This plan for cold-blooded murder was deviously orchestrated by Adolf Eichmann, who at the time was stationed in Budapest.  What did Hannah Arendt mean by the banality of evil? A question asked by American philosopher Hannah Arendt. Lawrence Rees disagreed with Hannah Arendt though she continued to insist that one do evil without being evil. This was the puzzling question that the philosopher Hannah Arendt grappled with when she reported for The New Yorker in 1961 on the war crimes trial of Adolph Eichmann, the Nazi operative responsible for organizing the transportation of millions of Jews and others to various concentration camps in support of the Nazi’s Final Solution. Arendt found Eichmann an ordinary, rather bland, bureaucrat, who in her words, was ‘neither perverted nor sadistic’, but ‘terrifyingly normal’. He acted without any motive other than to diligently advance his career in the Nazi bureaucracy. Eichmann was not an amoral monster, she concluded in her study of the case, Eichmann in Jerusalem: A Report on the Banality of Evil (1963). Instead, he performed evil deeds without evil intentions, a fact connected to his ‘thoughtlessness’, a disengagement from the reality of his evil acts. Eichmann ‘never realized what he was doing’ due to an ‘inability… to think from the standpoint of somebody else’. Lacking this particular cognitive ability, he ‘committed crimes under circumstances that made it well-nigh impossible for him to know or to feel that he was doing wrong’. Arendt dubbed these collective characteristics of Eichmann ‘the banality of evil’: he was not inherently evil, but merely shallow and clueless, a ‘joiner’, in the words of one contemporary interpreter of Arendt’s thesis: he was a man who drifted into the Nazi Party, in search of purpose and direction, not out of deep ideological belief. In Arendt’s telling, Eichmann reminds us of the protagonist in Albert Camus’s novel The Stranger (1942), who randomly and casually kills a man, but then afterward feels no remorse. There was no particular intention or obvious evil motive: the deed just ‘happened’. This wasn’t Arendt’s first, somewhat superficial impression of Eichmann. Even 10 years after his trial in Israel, she wrote in 1971:I was struck by the manifest shallowness in the doer. ie Eichmann, which made it impossible to trace the uncontestable evil of his deeds to any deeper level of roots or motives. The deeds were monstrous, but the doer – at least the very effective one now on trial – was quite ordinary, commonplace, and neither demonic nor monstrous.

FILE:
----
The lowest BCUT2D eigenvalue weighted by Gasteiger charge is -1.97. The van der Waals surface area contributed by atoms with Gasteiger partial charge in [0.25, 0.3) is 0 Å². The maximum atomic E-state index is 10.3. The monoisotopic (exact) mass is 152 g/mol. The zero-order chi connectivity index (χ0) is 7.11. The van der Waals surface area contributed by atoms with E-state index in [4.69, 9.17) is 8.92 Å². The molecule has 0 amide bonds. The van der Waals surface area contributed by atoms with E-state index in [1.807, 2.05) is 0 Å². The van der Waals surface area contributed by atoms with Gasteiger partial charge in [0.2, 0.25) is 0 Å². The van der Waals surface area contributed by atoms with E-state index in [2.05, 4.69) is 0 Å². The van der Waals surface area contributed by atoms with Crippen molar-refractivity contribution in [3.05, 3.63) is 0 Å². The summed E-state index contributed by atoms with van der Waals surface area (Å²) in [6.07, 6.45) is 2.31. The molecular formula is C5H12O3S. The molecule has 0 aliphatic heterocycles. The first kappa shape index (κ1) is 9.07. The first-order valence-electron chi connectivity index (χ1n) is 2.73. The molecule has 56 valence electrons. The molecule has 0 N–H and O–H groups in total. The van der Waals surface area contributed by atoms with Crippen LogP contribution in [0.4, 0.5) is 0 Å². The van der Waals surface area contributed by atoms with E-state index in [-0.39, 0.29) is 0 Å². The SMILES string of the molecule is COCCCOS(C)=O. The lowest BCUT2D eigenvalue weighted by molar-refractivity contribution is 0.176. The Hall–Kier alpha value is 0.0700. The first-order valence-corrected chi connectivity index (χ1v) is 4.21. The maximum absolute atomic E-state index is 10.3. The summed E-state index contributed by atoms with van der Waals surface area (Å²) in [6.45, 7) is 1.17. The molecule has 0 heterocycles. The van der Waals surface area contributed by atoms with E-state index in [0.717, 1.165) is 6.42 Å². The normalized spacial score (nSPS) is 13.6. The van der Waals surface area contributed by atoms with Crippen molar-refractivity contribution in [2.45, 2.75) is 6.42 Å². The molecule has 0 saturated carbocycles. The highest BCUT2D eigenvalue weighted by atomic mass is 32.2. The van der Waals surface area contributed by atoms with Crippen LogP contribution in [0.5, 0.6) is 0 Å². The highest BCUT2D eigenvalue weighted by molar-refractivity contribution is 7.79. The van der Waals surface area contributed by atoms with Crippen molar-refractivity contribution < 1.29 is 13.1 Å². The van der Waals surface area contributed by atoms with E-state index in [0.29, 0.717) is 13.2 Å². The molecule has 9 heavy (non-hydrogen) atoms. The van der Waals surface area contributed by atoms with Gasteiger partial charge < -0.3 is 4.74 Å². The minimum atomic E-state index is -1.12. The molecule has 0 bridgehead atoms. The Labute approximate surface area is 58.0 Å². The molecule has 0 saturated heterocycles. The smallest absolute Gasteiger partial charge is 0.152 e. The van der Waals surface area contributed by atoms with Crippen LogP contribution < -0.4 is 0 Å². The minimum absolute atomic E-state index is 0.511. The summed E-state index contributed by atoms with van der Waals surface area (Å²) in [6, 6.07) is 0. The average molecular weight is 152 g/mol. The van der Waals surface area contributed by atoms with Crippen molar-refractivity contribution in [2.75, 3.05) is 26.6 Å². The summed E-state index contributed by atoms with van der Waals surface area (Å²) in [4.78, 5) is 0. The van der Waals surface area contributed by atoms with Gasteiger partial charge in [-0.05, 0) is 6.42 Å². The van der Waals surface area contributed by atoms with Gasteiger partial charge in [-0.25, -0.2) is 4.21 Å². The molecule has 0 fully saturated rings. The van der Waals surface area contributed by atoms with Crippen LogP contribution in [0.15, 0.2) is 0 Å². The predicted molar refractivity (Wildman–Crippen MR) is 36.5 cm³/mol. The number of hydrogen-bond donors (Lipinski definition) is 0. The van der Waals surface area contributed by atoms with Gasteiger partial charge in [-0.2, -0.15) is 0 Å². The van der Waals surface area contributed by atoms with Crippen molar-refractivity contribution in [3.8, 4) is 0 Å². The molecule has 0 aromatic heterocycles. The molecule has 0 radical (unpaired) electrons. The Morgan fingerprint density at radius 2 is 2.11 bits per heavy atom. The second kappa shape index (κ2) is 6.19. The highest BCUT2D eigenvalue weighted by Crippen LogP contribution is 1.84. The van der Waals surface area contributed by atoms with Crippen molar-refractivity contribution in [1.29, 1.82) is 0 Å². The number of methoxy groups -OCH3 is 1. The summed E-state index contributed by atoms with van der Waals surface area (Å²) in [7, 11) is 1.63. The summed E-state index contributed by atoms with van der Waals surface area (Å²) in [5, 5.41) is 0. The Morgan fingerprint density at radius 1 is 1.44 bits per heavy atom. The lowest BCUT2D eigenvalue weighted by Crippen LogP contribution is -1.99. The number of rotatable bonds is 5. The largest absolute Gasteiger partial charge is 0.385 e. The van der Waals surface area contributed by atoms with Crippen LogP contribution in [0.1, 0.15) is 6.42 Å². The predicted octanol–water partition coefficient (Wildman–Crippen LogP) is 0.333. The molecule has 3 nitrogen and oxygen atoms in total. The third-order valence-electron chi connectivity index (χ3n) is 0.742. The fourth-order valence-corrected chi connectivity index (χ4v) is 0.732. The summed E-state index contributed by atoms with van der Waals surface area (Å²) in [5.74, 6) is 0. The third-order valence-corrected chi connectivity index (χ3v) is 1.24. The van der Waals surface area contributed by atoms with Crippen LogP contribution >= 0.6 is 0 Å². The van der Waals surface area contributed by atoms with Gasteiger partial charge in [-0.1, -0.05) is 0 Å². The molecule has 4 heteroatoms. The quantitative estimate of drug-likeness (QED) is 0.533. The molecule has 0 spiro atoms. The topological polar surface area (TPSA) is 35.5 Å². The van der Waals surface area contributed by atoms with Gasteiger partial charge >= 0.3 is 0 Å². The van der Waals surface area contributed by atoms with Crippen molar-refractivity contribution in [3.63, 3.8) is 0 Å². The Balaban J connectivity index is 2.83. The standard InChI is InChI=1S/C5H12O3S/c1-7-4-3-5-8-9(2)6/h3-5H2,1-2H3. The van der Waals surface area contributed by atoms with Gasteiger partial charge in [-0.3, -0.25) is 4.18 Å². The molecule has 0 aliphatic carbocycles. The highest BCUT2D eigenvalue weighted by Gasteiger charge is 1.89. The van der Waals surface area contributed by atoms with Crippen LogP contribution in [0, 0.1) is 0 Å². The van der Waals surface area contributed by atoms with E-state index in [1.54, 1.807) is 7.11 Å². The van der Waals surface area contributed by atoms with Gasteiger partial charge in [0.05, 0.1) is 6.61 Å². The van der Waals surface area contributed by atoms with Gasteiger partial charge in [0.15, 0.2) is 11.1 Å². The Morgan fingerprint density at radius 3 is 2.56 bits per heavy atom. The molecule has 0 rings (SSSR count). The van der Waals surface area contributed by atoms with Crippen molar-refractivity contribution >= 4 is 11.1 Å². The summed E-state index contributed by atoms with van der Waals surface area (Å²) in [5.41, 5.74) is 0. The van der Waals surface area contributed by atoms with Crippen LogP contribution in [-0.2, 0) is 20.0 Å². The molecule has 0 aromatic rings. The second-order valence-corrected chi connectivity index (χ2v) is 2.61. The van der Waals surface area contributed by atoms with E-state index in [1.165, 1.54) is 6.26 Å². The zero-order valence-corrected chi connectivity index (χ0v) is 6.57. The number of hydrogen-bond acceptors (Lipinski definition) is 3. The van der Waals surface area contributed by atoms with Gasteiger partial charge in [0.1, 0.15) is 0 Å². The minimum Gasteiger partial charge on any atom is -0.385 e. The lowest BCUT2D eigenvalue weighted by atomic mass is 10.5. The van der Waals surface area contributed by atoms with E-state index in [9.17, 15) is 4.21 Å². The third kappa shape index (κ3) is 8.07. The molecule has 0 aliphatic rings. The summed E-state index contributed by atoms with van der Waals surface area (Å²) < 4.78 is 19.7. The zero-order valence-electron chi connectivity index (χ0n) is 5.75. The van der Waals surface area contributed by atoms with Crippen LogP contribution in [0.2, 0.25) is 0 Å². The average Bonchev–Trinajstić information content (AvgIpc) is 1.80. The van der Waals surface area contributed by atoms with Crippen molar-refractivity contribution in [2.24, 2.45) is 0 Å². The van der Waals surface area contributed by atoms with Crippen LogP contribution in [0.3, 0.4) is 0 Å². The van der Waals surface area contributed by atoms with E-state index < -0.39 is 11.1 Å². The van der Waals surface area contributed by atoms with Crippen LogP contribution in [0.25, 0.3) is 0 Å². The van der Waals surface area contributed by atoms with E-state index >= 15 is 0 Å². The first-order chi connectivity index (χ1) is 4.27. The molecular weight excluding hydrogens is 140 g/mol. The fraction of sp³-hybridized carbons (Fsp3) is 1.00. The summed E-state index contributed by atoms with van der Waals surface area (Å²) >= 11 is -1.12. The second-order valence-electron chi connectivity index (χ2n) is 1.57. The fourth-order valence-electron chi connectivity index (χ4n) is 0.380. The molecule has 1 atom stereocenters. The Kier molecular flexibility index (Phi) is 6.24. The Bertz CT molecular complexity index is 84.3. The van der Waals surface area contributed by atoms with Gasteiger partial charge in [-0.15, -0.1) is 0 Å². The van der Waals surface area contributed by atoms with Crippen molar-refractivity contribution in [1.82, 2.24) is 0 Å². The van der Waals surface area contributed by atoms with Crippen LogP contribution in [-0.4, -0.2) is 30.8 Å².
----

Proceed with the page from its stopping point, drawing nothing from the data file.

The banality-of-evil thesis was a flashpoint for controversy. To Arendt’s critics, it seemed inexplicable that Eichmann could have played a key role in the Nazi genocide yet had no evil intentions. Gershom Scholem, a fellow philosopher (and theologian), wrote to Arendt in 1963 that her banality-of-evil thesis was merely a slogan that ‘does not impress me, certainly, as the product of profound analysis’. Mary McCarthy, a novelist and good friend of Arendt, voiced sheer incomprehension.


On October 6 1981 Islamic extremists assassinated Anwar Sadat, the president of Egypt, as he reviewed troops on the anniversary of the Yom Kippur War. Sadat, who was shot four times, died two hours later. Despite Sadat’s incredible public service record for Egypt (he was instrumental in winning the nation its independence and democratizing it), his controversial peace negotiation with Israel in 1977-78, for which he and Menachem Begin won the Nobel Peace Prize, made him a target of extremists across the Middle East. Sadat had also angered many by allowing the ailing Shah of Iran to die in Egypt rather than be returned to Iran to stand trial for his crimes against the country.

Kazi Anwarul Masud

Kazi Anwarul Masud is a retired Bangladeshi diplomat. During his tenure, he worked in several countries as the ambassador of Bangladesh including Thailand, Vietnam, South Korea and Germany